Very early on the morning after the Sabbath, when the sun has just risen, they came to the tomb, alleluia (Antiphon, Canticle of Zachary, Easter Sunday).
The sun has inspired many religious reflections from the Jewish people. Although the sun had always been considered a creature of God, Israel needed to resist the temptation to deify it like their neighbors had. In a good sense, the sun was a theophany, a manifestation of God. The light of the sun, like the presence of God, made people feel alive and protected from nocturnal evils. Winged, present everywhere and seeing all, the sun symbolized the judgment of God which sees everywhere by its penetrating rays. The constancy of the sun was a reminder of the invincible force of divine justice, embodied in the king. The sun also marked the liturgical seasons for Jewish worship. It is not surprising, then, that the first Christians used the sun as the symbol of the Risen Christ. Christ rose from the tomb on the Sabbath, breaking through the dark barriers of evil, like the sun rose over the chaos at the beginning of creation. Full of light, Christ has inaugurated the New Day, making the earth fruitful and restoring the vital energies of humanity that were asleep during the long demoralizing night. Christ’s love has shone on every human person, inviting a decision for or against him. The Sun of Justice is the judgment of the world. Christ, dead and risen, remains always visible in the horizon of human life, the constant call to true adoration of God and the compass of the Kingdom.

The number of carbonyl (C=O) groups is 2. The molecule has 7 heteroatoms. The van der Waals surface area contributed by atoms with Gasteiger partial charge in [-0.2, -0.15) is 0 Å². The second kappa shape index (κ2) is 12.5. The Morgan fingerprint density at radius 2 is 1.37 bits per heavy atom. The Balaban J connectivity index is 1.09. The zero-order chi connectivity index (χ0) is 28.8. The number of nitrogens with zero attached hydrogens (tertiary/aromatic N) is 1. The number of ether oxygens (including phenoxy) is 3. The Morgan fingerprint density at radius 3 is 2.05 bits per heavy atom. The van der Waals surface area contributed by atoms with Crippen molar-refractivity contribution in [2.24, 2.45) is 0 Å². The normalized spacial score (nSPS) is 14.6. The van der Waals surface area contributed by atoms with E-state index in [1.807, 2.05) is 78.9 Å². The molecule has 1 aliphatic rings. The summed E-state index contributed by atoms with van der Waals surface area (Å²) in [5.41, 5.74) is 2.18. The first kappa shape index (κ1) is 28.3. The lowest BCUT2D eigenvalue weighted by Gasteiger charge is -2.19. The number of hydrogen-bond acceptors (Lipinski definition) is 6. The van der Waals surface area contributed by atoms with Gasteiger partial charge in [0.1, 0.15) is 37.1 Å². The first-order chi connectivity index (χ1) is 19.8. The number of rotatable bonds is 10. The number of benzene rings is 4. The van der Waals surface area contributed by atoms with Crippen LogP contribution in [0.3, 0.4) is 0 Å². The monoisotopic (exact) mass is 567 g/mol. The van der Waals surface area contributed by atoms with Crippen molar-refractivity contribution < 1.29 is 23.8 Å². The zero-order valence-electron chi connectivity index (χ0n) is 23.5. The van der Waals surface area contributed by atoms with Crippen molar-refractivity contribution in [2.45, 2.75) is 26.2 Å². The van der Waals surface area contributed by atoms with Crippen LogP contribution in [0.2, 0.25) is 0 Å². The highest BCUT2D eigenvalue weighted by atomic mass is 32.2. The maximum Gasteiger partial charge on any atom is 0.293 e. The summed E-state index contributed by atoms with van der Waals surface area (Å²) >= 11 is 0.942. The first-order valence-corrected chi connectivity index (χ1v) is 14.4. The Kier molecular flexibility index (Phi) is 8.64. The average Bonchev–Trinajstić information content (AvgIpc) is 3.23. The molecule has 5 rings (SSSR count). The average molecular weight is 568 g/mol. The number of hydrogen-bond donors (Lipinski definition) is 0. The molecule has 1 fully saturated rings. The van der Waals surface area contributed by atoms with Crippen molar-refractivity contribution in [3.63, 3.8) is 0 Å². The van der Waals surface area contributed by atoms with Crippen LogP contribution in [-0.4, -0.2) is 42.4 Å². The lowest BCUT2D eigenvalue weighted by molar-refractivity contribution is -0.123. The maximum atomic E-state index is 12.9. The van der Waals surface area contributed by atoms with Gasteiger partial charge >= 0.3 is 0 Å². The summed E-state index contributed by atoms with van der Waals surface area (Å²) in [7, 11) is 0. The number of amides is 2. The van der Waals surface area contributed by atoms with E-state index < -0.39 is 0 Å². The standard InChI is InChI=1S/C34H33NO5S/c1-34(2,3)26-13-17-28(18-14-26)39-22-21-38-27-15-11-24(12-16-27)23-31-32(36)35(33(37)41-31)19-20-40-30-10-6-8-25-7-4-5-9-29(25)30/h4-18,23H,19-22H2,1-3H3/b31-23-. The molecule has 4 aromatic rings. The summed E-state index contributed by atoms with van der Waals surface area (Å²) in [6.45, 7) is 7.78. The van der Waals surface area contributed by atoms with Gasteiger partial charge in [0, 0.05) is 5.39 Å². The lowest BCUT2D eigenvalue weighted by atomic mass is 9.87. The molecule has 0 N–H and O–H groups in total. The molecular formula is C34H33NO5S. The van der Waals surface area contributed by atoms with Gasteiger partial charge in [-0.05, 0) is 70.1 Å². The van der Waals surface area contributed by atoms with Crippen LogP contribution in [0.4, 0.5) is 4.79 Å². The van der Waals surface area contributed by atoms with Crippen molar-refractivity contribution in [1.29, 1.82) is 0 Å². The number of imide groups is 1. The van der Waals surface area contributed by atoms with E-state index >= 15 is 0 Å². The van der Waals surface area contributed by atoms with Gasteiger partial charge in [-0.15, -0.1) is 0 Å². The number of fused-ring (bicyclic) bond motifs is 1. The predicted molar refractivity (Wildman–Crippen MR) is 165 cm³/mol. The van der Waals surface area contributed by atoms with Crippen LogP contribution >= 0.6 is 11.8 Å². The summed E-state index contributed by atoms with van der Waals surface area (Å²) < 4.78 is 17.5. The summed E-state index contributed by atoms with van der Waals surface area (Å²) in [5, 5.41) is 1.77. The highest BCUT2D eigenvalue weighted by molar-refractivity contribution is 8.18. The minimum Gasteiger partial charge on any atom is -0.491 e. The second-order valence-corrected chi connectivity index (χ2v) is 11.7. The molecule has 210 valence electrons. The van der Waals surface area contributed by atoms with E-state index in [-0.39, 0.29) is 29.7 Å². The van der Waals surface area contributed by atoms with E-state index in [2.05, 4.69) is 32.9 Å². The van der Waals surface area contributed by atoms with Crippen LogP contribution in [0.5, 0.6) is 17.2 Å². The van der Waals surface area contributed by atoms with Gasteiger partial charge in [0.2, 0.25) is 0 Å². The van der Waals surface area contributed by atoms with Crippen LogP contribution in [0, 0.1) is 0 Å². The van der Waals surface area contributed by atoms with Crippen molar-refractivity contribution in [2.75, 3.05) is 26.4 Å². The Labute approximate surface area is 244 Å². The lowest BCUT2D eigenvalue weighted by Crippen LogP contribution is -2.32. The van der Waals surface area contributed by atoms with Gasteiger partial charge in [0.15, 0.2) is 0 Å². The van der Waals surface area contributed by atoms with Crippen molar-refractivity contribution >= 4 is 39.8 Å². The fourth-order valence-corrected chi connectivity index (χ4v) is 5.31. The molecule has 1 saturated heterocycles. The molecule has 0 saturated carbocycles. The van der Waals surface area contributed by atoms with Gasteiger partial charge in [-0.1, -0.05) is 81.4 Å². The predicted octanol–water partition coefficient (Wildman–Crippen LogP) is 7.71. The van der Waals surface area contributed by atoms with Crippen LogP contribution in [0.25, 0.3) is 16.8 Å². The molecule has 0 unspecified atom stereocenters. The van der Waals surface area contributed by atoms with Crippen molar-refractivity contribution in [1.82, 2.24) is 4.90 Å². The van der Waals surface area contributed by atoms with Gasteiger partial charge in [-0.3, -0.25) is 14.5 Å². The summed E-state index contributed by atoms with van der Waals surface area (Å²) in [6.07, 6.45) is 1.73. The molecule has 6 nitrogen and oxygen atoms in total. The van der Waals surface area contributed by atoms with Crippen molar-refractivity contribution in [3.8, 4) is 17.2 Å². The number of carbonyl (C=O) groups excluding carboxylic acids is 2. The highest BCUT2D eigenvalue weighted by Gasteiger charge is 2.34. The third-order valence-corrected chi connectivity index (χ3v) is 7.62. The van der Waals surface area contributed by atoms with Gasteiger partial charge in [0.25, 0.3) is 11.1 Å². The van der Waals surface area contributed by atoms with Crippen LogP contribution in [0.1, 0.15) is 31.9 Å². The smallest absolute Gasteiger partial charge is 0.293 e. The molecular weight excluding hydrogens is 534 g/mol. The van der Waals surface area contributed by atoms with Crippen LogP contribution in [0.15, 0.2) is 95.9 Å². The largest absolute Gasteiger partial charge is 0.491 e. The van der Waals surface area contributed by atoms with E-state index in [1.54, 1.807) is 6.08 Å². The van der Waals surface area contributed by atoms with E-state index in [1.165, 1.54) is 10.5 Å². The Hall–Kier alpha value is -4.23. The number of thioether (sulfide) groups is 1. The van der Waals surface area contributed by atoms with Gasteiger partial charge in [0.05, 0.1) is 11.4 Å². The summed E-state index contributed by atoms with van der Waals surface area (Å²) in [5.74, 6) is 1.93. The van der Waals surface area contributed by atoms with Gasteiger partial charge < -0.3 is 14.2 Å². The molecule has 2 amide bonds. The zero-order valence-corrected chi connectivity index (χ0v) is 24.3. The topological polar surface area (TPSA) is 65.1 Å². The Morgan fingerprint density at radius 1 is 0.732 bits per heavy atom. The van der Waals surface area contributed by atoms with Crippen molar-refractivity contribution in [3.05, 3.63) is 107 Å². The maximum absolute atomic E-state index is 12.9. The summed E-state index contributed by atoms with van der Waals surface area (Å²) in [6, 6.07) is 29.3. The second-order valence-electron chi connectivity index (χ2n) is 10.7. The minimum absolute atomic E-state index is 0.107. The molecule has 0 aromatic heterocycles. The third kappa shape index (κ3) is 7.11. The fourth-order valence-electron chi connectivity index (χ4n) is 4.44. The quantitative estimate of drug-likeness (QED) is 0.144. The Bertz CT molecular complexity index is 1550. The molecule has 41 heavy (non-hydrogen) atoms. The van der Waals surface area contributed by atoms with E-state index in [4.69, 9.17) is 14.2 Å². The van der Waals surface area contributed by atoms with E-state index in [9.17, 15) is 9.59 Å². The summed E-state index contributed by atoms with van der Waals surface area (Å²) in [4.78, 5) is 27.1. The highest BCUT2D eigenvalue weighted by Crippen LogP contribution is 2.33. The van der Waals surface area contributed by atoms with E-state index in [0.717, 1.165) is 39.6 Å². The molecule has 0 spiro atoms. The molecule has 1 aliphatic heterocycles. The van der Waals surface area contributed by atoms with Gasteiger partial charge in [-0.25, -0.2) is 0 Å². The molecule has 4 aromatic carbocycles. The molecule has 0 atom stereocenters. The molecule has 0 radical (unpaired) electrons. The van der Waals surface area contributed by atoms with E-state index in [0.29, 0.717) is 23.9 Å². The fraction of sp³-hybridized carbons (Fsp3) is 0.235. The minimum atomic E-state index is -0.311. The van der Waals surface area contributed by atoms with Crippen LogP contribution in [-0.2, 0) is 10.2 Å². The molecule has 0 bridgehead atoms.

A person who has light does not eat cockroaches. (Shi)
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